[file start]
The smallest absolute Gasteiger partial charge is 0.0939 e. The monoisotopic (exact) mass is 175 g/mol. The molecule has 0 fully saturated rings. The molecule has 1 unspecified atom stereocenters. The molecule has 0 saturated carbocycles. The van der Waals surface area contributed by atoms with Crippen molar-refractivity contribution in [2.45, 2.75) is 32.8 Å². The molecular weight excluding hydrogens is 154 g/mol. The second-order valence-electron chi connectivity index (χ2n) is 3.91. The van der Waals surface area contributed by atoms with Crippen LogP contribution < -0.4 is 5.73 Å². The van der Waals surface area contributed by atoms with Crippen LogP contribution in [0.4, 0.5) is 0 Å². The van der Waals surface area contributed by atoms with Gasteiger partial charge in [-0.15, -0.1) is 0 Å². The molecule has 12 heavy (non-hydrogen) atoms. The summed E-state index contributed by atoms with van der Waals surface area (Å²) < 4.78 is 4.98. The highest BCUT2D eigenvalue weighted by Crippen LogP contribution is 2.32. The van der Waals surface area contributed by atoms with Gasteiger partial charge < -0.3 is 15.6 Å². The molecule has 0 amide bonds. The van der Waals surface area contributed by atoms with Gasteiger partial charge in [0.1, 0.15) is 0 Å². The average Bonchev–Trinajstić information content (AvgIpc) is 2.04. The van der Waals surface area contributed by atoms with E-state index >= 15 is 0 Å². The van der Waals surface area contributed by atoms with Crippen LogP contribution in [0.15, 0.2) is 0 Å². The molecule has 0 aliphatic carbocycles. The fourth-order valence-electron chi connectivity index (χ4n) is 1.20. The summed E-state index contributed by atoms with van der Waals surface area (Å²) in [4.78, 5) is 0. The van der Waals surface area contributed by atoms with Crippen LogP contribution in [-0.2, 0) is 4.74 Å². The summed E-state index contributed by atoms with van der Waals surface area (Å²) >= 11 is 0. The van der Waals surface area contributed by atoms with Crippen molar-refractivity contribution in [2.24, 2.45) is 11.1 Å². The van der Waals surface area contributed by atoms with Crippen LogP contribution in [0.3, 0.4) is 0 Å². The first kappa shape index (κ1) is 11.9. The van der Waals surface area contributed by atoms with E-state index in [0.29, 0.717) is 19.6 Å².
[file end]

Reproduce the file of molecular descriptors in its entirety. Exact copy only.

The smallest absolute Gasteiger partial charge is 0.0939 e. The monoisotopic (exact) mass is 175 g/mol. The molecule has 0 fully saturated rings. The molecule has 1 unspecified atom stereocenters. The molecule has 0 saturated carbocycles. The van der Waals surface area contributed by atoms with Crippen molar-refractivity contribution in [2.45, 2.75) is 32.8 Å². The molecular weight excluding hydrogens is 154 g/mol. The second-order valence-electron chi connectivity index (χ2n) is 3.91. The van der Waals surface area contributed by atoms with Crippen LogP contribution < -0.4 is 5.73 Å². The van der Waals surface area contributed by atoms with Crippen LogP contribution in [0.4, 0.5) is 0 Å². The van der Waals surface area contributed by atoms with Gasteiger partial charge in [-0.15, -0.1) is 0 Å². The molecule has 12 heavy (non-hydrogen) atoms. The summed E-state index contributed by atoms with van der Waals surface area (Å²) < 4.78 is 4.98. The highest BCUT2D eigenvalue weighted by Crippen LogP contribution is 2.32. The van der Waals surface area contributed by atoms with Gasteiger partial charge < -0.3 is 15.6 Å². The molecule has 0 amide bonds. The van der Waals surface area contributed by atoms with Gasteiger partial charge in [0.1, 0.15) is 0 Å². The average Bonchev–Trinajstić information content (AvgIpc) is 2.04. The van der Waals surface area contributed by atoms with E-state index >= 15 is 0 Å². The van der Waals surface area contributed by atoms with Crippen LogP contribution in [0.15, 0.2) is 0 Å². The molecule has 0 aliphatic carbocycles. The fourth-order valence-electron chi connectivity index (χ4n) is 1.20. The summed E-state index contributed by atoms with van der Waals surface area (Å²) in [4.78, 5) is 0. The van der Waals surface area contributed by atoms with Crippen LogP contribution in [-0.2, 0) is 4.74 Å². The summed E-state index contributed by atoms with van der Waals surface area (Å²) >= 11 is 0. The van der Waals surface area contributed by atoms with Crippen molar-refractivity contribution in [2.24, 2.45) is 11.1 Å². The van der Waals surface area contributed by atoms with Crippen LogP contribution in [0.3, 0.4) is 0 Å². The first kappa shape index (κ1) is 11.9. The van der Waals surface area contributed by atoms with E-state index in [0.29, 0.717) is 19.6 Å².